Formulating a model makes data stream parsing job easier for users or developers. This is because it can substantially abstract the details of handling data structures and does the heavy lifting in the process. All fields have their parsed values stored in text encoded format which helps in reconstructing their original data type representation because it is easier to parse values from text to common data structures. The text encoding standard can be ASCII, Unicode, UTF7, UTF8 or any other standard and it will be set by the user.
Text Stream Parsing
Some data frame formats like those in the application layer of OSI/ISO standard represent information as a text encoded using standard encoding mechanisms usually ASCII and Unicode. Since the length of bytes included in these fields of such frames is variable depending on their content, separator characters like spaces, commas and others are used to distinguish frames and fields. A text stream parser will use these characters to split and process information included in each field. Since string manipulation can be a resource intensive job for large data streams Enumerables in the .Net framework are used whenever possible to avoid memory usage for intermediate states.
Binary Stream Parsing
Frames that have their information serialized as binary stream can be parsed using standard data structures. Based on data structure algorithms, inputs of a position and location of a field in a frame are enough to get its value out of a stream. In Table 4, some standard data types that are supported by the parsing model are listed with their binary representation lengths.
As stated before our data frame representation model in communication protocols gives us the ability to manage information at a higher level than what would otherwise be a cumbersome job to handle whenever data processing is needed. One of such data processing cases is in translating information from one format to another in communicating two or more nodes. In this section, a simple yet powerful routing mechanism developed on top of the parsing model above is described. The process of routing employs a routing table that is filled with a list of route entries. A data route entry specifies from which source node information be taken and to which sink node it be put. An additional data processing needed during the routing can be specified in the route definition. These additional processing specifics, which will be studied in the future works, can be trimming, filtering, multiplying or others manipulations necessary for a specific applications.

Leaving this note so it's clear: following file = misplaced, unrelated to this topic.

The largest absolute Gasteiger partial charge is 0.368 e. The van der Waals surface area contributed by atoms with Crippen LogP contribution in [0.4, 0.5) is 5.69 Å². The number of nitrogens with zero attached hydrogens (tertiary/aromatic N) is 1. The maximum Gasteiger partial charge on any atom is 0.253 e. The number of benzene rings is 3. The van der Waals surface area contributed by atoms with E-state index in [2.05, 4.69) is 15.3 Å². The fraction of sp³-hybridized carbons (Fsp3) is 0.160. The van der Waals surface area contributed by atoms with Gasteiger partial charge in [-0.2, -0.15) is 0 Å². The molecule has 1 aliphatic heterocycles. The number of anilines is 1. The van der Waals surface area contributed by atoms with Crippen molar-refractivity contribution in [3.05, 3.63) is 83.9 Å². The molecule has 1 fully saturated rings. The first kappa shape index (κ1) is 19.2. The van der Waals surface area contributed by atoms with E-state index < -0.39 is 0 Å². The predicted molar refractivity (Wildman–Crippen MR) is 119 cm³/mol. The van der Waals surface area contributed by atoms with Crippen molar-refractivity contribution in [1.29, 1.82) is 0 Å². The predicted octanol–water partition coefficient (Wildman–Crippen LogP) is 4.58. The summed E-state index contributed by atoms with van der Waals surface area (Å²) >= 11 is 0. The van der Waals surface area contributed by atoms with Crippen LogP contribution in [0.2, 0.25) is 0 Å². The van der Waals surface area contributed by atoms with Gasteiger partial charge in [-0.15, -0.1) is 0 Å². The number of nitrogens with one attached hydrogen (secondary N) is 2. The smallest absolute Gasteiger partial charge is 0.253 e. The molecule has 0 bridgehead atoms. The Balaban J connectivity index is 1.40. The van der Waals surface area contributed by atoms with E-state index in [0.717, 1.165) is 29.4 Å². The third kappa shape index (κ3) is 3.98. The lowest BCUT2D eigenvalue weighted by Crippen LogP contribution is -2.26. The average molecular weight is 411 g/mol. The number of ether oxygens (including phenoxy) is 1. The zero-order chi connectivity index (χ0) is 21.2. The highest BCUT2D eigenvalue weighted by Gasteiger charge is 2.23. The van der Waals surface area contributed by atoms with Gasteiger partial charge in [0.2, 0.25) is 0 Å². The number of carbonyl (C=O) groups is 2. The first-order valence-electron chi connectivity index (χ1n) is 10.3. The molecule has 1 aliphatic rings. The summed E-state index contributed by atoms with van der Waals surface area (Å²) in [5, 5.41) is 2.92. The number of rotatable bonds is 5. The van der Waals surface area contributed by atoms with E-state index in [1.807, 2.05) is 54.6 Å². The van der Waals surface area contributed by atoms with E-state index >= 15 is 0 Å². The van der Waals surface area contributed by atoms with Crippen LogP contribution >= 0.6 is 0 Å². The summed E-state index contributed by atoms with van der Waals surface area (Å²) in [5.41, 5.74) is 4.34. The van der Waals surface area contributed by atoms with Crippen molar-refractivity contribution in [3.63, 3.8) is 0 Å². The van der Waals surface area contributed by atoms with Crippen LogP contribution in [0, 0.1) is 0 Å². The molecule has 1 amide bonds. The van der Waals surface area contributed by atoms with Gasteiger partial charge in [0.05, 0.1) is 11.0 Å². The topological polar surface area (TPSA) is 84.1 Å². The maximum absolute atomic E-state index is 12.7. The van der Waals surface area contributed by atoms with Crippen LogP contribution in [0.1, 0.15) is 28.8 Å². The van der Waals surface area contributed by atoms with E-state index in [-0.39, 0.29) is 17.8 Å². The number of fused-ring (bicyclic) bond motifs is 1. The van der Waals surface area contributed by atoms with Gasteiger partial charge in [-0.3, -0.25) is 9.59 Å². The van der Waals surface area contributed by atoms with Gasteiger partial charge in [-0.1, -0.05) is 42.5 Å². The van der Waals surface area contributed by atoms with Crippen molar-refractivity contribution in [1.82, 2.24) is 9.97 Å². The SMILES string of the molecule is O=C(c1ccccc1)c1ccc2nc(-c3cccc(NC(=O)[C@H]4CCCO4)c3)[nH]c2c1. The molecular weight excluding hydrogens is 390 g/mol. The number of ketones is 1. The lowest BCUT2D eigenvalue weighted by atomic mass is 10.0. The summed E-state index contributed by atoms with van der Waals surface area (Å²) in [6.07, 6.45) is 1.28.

A route entry has a source node name, source frame name, source field name, sink node name, sink frame name and sink field name properties. Based on what information is included in these properties a routing process can be of field-by-field, frame-by-frame or node-by-node type.
Field-by-Field Routing: This is the basic form of routing where a specific source field value is mapped directly to a sink field. Since this routing needs to identify fields by name the user should know and specify the name of each field explicitly.
Frame-by-Frame Routing: Mapping each and every data fields in all frame definitions can be unnecessary task if connected nodes have similar frame definitions. In such cases all raw data can be directly forwarded to the sink node without any additional processing. This is especially useful when the information nodes are interfaced by incompatible hardware and special bridge is needed that trans code information. For instance, packets received through UDP protocol can be relayed to a microcontroller connected through a serial port and vice versa.